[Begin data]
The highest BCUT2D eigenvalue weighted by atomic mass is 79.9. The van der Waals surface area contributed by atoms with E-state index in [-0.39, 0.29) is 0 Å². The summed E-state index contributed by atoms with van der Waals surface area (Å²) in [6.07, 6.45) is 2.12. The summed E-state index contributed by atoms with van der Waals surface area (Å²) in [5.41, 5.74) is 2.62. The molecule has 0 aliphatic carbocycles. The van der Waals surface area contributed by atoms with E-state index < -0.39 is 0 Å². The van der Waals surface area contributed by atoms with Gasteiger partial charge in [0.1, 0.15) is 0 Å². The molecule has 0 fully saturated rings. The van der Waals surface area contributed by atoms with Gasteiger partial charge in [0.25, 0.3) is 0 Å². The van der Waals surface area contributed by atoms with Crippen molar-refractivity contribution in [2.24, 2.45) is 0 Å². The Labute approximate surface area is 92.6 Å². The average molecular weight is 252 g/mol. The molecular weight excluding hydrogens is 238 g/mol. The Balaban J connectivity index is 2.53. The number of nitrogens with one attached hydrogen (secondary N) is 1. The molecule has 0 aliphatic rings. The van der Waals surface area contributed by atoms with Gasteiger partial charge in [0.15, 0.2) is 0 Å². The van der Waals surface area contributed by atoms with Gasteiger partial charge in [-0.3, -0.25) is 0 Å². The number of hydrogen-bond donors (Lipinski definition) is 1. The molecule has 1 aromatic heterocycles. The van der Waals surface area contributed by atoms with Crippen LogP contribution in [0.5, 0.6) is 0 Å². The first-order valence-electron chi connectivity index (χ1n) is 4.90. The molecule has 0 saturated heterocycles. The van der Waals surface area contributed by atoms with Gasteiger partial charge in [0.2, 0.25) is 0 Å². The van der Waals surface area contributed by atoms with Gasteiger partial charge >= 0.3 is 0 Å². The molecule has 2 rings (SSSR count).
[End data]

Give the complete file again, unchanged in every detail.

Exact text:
The highest BCUT2D eigenvalue weighted by atomic mass is 79.9. The van der Waals surface area contributed by atoms with E-state index in [-0.39, 0.29) is 0 Å². The summed E-state index contributed by atoms with van der Waals surface area (Å²) in [6.07, 6.45) is 2.12. The summed E-state index contributed by atoms with van der Waals surface area (Å²) in [5.41, 5.74) is 2.62. The molecule has 0 aliphatic carbocycles. The van der Waals surface area contributed by atoms with E-state index < -0.39 is 0 Å². The van der Waals surface area contributed by atoms with Gasteiger partial charge in [0.1, 0.15) is 0 Å². The molecule has 0 fully saturated rings. The van der Waals surface area contributed by atoms with Gasteiger partial charge in [0.25, 0.3) is 0 Å². The van der Waals surface area contributed by atoms with Crippen molar-refractivity contribution in [2.24, 2.45) is 0 Å². The Labute approximate surface area is 92.6 Å². The average molecular weight is 252 g/mol. The molecular weight excluding hydrogens is 238 g/mol. The Balaban J connectivity index is 2.53. The number of nitrogens with one attached hydrogen (secondary N) is 1. The molecule has 0 aliphatic rings. The van der Waals surface area contributed by atoms with Gasteiger partial charge in [0.15, 0.2) is 0 Å². The van der Waals surface area contributed by atoms with Gasteiger partial charge in [-0.3, -0.25) is 0 Å². The number of hydrogen-bond donors (Lipinski definition) is 1. The molecule has 1 aromatic heterocycles. The van der Waals surface area contributed by atoms with Crippen LogP contribution in [0.5, 0.6) is 0 Å². The first-order valence-electron chi connectivity index (χ1n) is 4.90. The molecule has 0 saturated heterocycles. The van der Waals surface area contributed by atoms with Gasteiger partial charge in [0.2, 0.25) is 0 Å². The van der Waals surface area contributed by atoms with Gasteiger partial charge >= 0.3 is 0 Å². The molecule has 2 rings (SSSR count).